Characterizing The Chelyabinsk Airburst : Implications For The Impact Hazard

At 03:20 UT (09:20 local time) on Feb 15, 2013 a bright, long-lasting fireball was widely observed over the region of Chelyabinsk, Russia. Eyewitness reports extend out to more than 700 km.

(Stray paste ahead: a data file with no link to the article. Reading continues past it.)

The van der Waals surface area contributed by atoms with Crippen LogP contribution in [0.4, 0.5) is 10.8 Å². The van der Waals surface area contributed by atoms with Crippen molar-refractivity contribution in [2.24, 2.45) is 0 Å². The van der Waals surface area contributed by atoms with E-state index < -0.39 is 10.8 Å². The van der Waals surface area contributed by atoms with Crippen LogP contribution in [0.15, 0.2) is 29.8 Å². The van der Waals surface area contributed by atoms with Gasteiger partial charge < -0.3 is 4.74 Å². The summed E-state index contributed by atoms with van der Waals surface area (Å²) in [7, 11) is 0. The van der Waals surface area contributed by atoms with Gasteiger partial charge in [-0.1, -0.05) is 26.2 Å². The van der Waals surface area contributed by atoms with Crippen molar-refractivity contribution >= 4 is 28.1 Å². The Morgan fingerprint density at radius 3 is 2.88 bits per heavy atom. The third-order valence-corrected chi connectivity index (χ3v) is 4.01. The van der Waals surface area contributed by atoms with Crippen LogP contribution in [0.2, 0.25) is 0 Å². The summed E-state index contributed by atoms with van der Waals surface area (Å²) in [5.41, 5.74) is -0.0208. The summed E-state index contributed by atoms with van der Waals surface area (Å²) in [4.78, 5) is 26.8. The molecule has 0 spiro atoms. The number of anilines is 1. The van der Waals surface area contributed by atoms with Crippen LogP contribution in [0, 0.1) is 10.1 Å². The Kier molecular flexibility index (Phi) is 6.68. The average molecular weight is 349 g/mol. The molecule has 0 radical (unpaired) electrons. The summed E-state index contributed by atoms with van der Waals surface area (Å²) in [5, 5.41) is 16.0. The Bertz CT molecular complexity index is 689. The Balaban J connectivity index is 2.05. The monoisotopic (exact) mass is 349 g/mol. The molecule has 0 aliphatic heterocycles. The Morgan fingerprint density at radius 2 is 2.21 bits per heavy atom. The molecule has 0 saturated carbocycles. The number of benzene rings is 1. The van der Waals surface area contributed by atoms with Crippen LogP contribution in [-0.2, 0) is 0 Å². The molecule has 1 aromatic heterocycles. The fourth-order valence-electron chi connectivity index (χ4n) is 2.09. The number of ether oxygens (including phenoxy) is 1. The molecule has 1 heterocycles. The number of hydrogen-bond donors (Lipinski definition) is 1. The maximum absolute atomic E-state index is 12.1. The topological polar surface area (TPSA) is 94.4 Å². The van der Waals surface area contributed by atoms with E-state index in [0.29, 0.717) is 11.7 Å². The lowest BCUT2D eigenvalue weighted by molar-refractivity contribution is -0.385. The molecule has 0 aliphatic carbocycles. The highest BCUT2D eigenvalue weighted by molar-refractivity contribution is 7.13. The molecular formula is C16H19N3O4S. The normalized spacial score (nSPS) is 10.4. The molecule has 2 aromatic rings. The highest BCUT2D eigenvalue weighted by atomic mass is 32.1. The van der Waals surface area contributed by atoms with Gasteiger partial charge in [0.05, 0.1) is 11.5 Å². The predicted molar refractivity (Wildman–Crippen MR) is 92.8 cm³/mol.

This event was of such large energy that the shock wave reaching the surface had sufficient overpressure to blow out windows, doors and cause light structural damage particularly in the region to the South of Chelyabinsk, as well as in the city of Chelyabinsk. According to Russian media reports, close to 1500 people were injured by flying debris (mainly broken windows) as a result of the shock wave. The energy of the event has been estimated from several independent techniques to be approximately 500 kT of TNT equivalent. The airwave from the airburst was recorded by infrasound sensors over the entire globe; some records show several revolutions of the planet (including antipodal returns) some 24 hours after the event. The range of energy yields translates into a meteoroid with a mass of order 12 000 tonnes and diameter of approximately 19m. This fireball is the most energetic confirmed airburst since the Tunguska fireball of 1908. Chelyabinsk’s energy, fragmentation and trajectory are well constrained – together with measurements of the associated surface blast effects it provides an important baseline for interpretation of future impactors and past events such as Tunguska.